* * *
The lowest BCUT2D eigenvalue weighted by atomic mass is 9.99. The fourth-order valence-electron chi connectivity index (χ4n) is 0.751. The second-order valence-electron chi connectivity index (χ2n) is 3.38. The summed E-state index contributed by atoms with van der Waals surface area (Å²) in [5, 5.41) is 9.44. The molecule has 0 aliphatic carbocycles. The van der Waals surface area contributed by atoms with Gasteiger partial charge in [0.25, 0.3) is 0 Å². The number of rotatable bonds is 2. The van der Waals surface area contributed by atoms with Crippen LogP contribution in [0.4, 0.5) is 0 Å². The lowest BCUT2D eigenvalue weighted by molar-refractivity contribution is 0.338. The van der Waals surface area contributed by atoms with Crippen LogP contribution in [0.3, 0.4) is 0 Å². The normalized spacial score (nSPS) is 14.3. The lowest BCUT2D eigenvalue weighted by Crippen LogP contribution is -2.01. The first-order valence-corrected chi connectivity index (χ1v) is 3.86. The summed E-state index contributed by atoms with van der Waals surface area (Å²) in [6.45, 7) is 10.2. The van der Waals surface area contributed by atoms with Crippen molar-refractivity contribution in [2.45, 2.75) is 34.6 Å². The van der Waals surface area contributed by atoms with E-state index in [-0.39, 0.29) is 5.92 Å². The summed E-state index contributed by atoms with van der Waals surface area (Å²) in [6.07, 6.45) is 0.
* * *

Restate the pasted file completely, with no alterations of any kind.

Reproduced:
The lowest BCUT2D eigenvalue weighted by atomic mass is 9.99. The fourth-order valence-electron chi connectivity index (χ4n) is 0.751. The second-order valence-electron chi connectivity index (χ2n) is 3.38. The summed E-state index contributed by atoms with van der Waals surface area (Å²) in [5, 5.41) is 9.44. The molecule has 0 aliphatic carbocycles. The van der Waals surface area contributed by atoms with Gasteiger partial charge in [0.25, 0.3) is 0 Å². The number of rotatable bonds is 2. The van der Waals surface area contributed by atoms with Crippen LogP contribution in [0.4, 0.5) is 0 Å². The lowest BCUT2D eigenvalue weighted by molar-refractivity contribution is 0.338. The van der Waals surface area contributed by atoms with Crippen LogP contribution in [0.3, 0.4) is 0 Å². The normalized spacial score (nSPS) is 14.3. The lowest BCUT2D eigenvalue weighted by Crippen LogP contribution is -2.01. The first-order valence-corrected chi connectivity index (χ1v) is 3.86. The summed E-state index contributed by atoms with van der Waals surface area (Å²) in [6.45, 7) is 10.2. The van der Waals surface area contributed by atoms with Crippen molar-refractivity contribution in [2.45, 2.75) is 34.6 Å². The van der Waals surface area contributed by atoms with E-state index in [-0.39, 0.29) is 5.92 Å². The summed E-state index contributed by atoms with van der Waals surface area (Å²) in [6.07, 6.45) is 0.